Health officials have worried that some people may see the vaccine from Johnson & Johnson as inferior to those from Pfizer and Moderna, but the initial rollout of the new shot is turning that notion on its head.

From a public health standpoint, the latest vaccine is shaping up to be the best choice for many people, including for the country’s most vulnerable populations.

Because it’s a single shot, the Johnson and Johnson vaccine can offer protection for those who might not have access or time for a second shot — like people in rural areas, migrant workers, those on the verge of release from prison and meatpacking plant workers, among others. Dr. Joseph Kanter, the top health official in Louisiana, called it “a potential breakthrough.”

In North Dakota, Johnson & Johnson doses will be put to use at pharmacies and urgent care clinics where people don’t have regular access to health care. In Missouri, most of the state’s Johnson & Johnson doses are going to community health centers, which are taking advantage of the easier storage conditions because the vaccine doesn’t require ultracold temperatures. And in North Carolina, health providers are holding a series of events to inoculate meatpacking, farm and grocery workers.

The vaccine also tends to have fewer side effects than other options, and it may be a better choice for people who don’t want to risk missing a day of work to recover from chills or fever.

Importantly, it may also help address vaccine inequality. The Johnson & Johnson vaccine’s comparatively easy delivery may allow states to use it to target communities with low inoculation rates. Darrell J. Gaskin, a professor of health policy at Johns Hopkins University and a pastor, has been counseling Black churches across the Mid-Atlantic so people “don’t feel like there’s a luxury vaccine and then the non-luxury vaccine.”

“How do we reduce disparities?” he asked. “We get a product out that’s one dose and that’s stable.”

In-room quarantines in college dorms can be risky. Confining students to their rooms — and cutting them off from healthy distractions like friends and exercise — can invite a host of mental health issues.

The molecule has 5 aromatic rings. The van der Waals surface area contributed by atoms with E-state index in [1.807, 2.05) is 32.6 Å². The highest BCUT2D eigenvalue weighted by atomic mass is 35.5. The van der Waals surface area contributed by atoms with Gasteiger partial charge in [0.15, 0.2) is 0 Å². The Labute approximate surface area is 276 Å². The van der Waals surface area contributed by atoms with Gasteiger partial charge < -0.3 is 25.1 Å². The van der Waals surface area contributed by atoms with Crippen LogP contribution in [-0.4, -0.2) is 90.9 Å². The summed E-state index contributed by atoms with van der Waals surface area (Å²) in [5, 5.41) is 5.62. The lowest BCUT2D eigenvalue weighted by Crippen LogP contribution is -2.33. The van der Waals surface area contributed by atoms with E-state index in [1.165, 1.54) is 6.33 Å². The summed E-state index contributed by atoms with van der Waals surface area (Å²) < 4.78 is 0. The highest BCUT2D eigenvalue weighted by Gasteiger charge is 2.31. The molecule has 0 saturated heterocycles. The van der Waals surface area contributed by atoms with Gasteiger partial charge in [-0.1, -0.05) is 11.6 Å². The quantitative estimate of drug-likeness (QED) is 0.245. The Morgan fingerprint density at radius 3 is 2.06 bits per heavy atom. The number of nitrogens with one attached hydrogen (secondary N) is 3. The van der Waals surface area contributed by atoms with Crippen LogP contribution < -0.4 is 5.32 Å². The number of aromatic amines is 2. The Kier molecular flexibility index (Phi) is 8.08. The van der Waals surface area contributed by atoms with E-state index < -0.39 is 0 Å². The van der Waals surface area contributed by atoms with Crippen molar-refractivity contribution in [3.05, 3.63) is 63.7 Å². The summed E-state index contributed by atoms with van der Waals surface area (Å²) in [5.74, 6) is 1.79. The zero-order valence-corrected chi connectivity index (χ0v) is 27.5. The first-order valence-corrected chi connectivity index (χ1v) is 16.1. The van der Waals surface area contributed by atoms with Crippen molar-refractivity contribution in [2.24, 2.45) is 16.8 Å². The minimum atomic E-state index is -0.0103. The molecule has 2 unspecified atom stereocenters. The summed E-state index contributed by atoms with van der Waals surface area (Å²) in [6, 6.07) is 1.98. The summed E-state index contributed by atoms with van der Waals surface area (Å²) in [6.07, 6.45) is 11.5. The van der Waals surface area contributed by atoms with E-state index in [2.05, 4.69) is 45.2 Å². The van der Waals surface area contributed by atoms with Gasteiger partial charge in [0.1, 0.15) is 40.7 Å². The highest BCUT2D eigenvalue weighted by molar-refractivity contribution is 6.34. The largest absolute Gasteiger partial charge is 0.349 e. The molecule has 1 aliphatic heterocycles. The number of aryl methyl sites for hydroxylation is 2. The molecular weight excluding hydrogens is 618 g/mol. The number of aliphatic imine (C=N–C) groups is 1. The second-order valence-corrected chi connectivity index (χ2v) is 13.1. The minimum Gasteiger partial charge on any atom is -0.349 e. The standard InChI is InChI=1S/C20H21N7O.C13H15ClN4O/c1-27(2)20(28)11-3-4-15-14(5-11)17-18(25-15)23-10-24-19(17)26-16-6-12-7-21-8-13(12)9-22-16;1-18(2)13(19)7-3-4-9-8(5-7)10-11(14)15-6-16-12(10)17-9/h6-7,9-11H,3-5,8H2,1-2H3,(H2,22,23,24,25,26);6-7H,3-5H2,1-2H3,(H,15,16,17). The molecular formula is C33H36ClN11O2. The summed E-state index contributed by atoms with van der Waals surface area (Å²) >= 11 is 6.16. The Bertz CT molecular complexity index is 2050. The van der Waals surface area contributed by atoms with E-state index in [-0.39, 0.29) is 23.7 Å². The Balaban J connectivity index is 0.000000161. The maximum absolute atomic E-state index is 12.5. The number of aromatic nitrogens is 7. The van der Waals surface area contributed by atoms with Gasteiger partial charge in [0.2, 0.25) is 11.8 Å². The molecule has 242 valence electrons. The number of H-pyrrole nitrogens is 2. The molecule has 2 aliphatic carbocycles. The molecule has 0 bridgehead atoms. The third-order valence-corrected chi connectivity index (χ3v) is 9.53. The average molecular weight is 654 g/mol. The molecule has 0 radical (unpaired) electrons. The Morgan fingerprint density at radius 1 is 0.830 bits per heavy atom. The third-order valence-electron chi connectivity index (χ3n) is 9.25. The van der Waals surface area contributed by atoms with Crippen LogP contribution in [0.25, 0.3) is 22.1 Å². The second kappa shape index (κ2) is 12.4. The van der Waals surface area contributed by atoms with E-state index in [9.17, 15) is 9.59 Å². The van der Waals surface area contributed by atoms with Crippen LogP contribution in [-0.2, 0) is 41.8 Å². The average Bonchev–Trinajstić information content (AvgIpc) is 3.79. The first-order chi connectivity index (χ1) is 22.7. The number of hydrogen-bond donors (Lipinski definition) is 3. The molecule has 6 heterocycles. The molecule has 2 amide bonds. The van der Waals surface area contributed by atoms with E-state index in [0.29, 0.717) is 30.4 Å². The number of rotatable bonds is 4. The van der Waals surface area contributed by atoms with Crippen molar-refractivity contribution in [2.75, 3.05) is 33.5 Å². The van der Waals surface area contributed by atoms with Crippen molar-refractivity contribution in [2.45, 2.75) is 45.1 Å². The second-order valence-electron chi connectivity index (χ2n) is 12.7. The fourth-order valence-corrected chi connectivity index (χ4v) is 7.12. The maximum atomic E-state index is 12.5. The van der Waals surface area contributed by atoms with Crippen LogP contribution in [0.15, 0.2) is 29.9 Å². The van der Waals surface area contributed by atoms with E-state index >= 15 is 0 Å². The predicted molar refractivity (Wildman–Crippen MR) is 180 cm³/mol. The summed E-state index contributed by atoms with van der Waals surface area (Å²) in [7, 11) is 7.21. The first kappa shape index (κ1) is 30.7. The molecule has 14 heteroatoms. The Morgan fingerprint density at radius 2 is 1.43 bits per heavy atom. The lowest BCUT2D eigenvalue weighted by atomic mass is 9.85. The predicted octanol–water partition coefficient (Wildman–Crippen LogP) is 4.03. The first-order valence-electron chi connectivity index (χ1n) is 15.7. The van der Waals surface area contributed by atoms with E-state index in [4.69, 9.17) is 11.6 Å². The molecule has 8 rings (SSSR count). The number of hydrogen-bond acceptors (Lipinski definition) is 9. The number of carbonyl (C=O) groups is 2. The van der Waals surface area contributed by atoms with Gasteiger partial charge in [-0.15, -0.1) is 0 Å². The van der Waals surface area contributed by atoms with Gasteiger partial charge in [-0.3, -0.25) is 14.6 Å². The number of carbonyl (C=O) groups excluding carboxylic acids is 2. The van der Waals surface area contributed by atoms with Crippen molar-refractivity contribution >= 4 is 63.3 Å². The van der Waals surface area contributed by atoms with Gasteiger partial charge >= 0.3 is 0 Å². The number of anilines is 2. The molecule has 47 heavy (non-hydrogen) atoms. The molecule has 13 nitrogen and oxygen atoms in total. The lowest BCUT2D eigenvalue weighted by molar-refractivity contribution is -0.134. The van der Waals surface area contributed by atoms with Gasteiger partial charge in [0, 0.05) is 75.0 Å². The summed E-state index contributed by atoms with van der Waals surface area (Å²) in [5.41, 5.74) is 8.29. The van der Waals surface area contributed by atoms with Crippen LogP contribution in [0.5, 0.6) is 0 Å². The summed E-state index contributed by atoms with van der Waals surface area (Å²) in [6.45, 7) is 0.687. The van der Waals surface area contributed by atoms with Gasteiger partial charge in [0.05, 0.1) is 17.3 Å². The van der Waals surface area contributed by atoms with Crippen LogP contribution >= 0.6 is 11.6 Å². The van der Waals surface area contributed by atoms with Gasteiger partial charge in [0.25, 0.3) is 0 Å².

That’s why after Col. Mark Anarumo, the president of Norwich University, a private military college in Vermont, ordered in-room quarantines early this year for returning students, he wanted to place himself on the front lines of the battle against the negative effects of dorm isolation. So he moved in.

“I am concerned enough about the mental health on campus that I believe we may have a suicide if we do not break the pressure and let people leave, and incentivize their departure,” he said.

From the dorms, he learned more about the lives of students and spoke to them about their personal issues and complaints about residential life. (To relate, he drew on his own experience spending days in foxholes in Iraq and Afghanistan.)

The school’s quarantine eventually came to an end in mid-February, and Dr. Anarumo moved out. But he still worries about what students may be going through in their rooms. “I will always be scared to death,” he said. “Even when everything’s perfect.”

He plans to return to a dorm on campus this month.

This past year I moved to college in Georgia, my mother moved to California, while my dad and siblings stayed in Arizona. Being in different places during this pandemic is extremely hard, since we cannot find solace in being together as a household during this time of isolation. For me, college has been extremely lonely. We have managed to make it through by having family calls nearly every night, and sometimes we send funny pictures through text. My family gives me hope for a better future.

— Grace Fraser, Atlanta

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